I confess I’m not sure this will really interest anyone besides me, but on the off chance… this is a quick translation of the higher education flier that accompanied the street demonstration I wrote about a few days ago. It’s useful if you want to get a sense of what oppositional faculty are talking about. I’m attending the OECD conference on higher education management this week, and something else at the French Ministry of Higher Education, so I should shortly have lots to say about the political contrast between official and oppositional discourse. Plus I’ll get to feel fair and balanced.
Working and studying conditions in research and higher education
As this school year starts, staff and students are seeing no improvement in their working, studying and living conditions. The government’s reform of teacher education [mastérisation] is showing all its negative effects: there are former job candidates who can’t apply twice, candidates who pass the hiring exam but still don’t get jobs [reçus-collés], acrobatics aimed at creating [new] “teaching MA” programs after a parody of accreditation, interns put in front of classes without any real professional training, whose secondary school colleagues have refused to tutor them… The university and research map has been profoundly modified by the accelerating restructuring of research organizations (new Instituts at the CNRS, merger between the INRP and the ENS-Lyon) and of universities (with processes of inter-campus “fusion”), which have lurched into being through bidding on the government’s recently borrowed infrastructure funds [Grand emprunt]. The multiplication of individualized research grants (PES, PFR, …) threatens teamwork, essential in our sectors. Precarity is rising among the students, under the combined effects of rising fees set by the government (tuition, student health insurance [sécurité sociale], campus dining halls) and rising housing expenses.
We have already seen a freeze in government workers’ salaries for 2011, cuts of 36,000 public sector jobs, and a drastic fall in the number of teaching jobs up for hiring (11,600 jobs versus 15,125 the year before, with a 55% decline for primary school teachers). Under the cover of “deficit reduction,” the latest government announcements presage new public sector blood-letting, further falls in our purchasing power, accelerating degradation of the services offered to the public, and accelerating degradation of staff working conditions, with an ever-rising growth of precarity.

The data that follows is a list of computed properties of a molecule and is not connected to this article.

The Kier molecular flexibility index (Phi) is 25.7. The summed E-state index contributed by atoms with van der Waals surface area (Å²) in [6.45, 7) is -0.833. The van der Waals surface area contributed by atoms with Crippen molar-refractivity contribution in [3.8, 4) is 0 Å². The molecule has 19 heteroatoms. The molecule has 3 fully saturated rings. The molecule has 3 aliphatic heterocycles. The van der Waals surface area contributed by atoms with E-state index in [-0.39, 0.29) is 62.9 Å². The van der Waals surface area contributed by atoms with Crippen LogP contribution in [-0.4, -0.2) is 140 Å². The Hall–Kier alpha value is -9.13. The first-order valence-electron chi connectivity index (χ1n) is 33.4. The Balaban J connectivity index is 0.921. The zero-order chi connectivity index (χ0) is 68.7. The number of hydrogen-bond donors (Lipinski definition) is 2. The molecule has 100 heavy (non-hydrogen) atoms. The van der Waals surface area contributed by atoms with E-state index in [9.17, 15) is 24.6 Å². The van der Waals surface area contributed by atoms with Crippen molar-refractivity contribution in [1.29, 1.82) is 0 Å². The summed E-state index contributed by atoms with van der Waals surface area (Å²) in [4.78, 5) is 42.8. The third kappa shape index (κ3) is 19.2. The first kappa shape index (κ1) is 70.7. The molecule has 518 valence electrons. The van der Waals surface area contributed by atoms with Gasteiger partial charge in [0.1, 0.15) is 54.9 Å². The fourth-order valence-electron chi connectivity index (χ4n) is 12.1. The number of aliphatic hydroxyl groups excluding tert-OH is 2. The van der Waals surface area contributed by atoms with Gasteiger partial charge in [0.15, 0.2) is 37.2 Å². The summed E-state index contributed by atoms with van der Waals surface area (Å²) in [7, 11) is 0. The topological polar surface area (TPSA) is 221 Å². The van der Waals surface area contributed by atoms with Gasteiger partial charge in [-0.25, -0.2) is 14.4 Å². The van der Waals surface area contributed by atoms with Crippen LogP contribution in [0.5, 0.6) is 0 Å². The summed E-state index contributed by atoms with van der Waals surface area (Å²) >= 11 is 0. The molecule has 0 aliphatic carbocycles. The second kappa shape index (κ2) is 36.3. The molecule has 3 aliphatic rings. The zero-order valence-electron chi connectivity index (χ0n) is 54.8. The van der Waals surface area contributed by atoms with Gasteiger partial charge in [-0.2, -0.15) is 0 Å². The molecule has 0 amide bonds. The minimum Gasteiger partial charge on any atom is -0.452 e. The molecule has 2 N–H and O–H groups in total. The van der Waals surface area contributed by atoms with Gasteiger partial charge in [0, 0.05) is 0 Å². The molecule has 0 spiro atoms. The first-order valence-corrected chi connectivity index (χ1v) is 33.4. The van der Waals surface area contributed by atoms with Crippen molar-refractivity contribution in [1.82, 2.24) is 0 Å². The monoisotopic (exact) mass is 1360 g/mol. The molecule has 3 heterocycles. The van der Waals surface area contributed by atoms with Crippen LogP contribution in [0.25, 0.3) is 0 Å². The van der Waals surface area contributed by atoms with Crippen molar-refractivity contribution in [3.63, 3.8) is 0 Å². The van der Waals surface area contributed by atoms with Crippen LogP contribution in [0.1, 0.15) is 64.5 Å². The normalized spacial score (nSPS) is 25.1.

Xenophobic and securitarian attacks
During the summer, the government has stepped up its xenophobic interventions and expulsions, especially of undocumented foreign students. Foreign professors and researchers have been frightened in France or been prevented from coming here. More and more unionists or social activists have been taken to court. To push back against these attacks, a citizens’ petition has been set up: “against xenophobia and the politics of pillory: liberty, equality and fraternity,” which the undersigned organizations ask you to sign: http://nonalapolitiquedupilori.org/
The government’s pension “reform” project, which exacerbates the effects of the 2003 Fillon Law, will be brought before the National Assembly on September 7. It involves major benefit reductions for everyone. It means:
- Obligations to work more for smaller and smaller pensions
- Major increases in already massive youth unemployment
- Falling net salaries for public-sector workers [fonctionnaires]
For research and higher education, it also involves a refusal to give pension credit for the years spent on education, writing a thesis, working abroad (post-docs), professional service work, or late hirings.